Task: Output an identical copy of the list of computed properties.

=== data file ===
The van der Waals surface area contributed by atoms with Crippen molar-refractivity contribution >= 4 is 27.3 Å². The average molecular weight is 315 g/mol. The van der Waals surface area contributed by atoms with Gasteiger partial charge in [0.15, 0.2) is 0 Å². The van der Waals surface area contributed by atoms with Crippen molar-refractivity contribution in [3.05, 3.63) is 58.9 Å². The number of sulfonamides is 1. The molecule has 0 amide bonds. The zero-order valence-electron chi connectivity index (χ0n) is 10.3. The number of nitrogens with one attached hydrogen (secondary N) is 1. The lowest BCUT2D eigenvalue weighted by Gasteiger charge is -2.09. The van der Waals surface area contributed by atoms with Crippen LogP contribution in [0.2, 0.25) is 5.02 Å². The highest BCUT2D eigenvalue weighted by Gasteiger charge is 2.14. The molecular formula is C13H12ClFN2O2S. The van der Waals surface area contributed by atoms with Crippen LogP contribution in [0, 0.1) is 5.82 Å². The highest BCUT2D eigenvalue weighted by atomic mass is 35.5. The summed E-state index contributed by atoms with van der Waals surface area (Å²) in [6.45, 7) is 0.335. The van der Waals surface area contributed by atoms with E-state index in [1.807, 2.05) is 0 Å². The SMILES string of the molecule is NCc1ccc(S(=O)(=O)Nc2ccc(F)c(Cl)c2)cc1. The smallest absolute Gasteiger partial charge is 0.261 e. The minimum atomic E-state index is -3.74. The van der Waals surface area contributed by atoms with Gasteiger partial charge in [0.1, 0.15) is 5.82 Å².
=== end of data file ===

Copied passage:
The van der Waals surface area contributed by atoms with Crippen molar-refractivity contribution >= 4 is 27.3 Å². The average molecular weight is 315 g/mol. The van der Waals surface area contributed by atoms with Gasteiger partial charge in [0.15, 0.2) is 0 Å². The van der Waals surface area contributed by atoms with Crippen molar-refractivity contribution in [3.05, 3.63) is 58.9 Å². The number of sulfonamides is 1. The molecule has 0 amide bonds. The zero-order valence-electron chi connectivity index (χ0n) is 10.3. The number of nitrogens with one attached hydrogen (secondary N) is 1. The lowest BCUT2D eigenvalue weighted by Gasteiger charge is -2.09. The van der Waals surface area contributed by atoms with Crippen LogP contribution in [0.2, 0.25) is 5.02 Å². The highest BCUT2D eigenvalue weighted by Gasteiger charge is 2.14. The molecular formula is C13H12ClFN2O2S. The van der Waals surface area contributed by atoms with Crippen LogP contribution in [0, 0.1) is 5.82 Å². The highest BCUT2D eigenvalue weighted by atomic mass is 35.5. The summed E-state index contributed by atoms with van der Waals surface area (Å²) in [6.45, 7) is 0.335. The van der Waals surface area contributed by atoms with E-state index in [1.807, 2.05) is 0 Å². The SMILES string of the molecule is NCc1ccc(S(=O)(=O)Nc2ccc(F)c(Cl)c2)cc1. The smallest absolute Gasteiger partial charge is 0.261 e. The minimum atomic E-state index is -3.74. The van der Waals surface area contributed by atoms with Gasteiger partial charge in [0.1, 0.15) is 5.82 Å².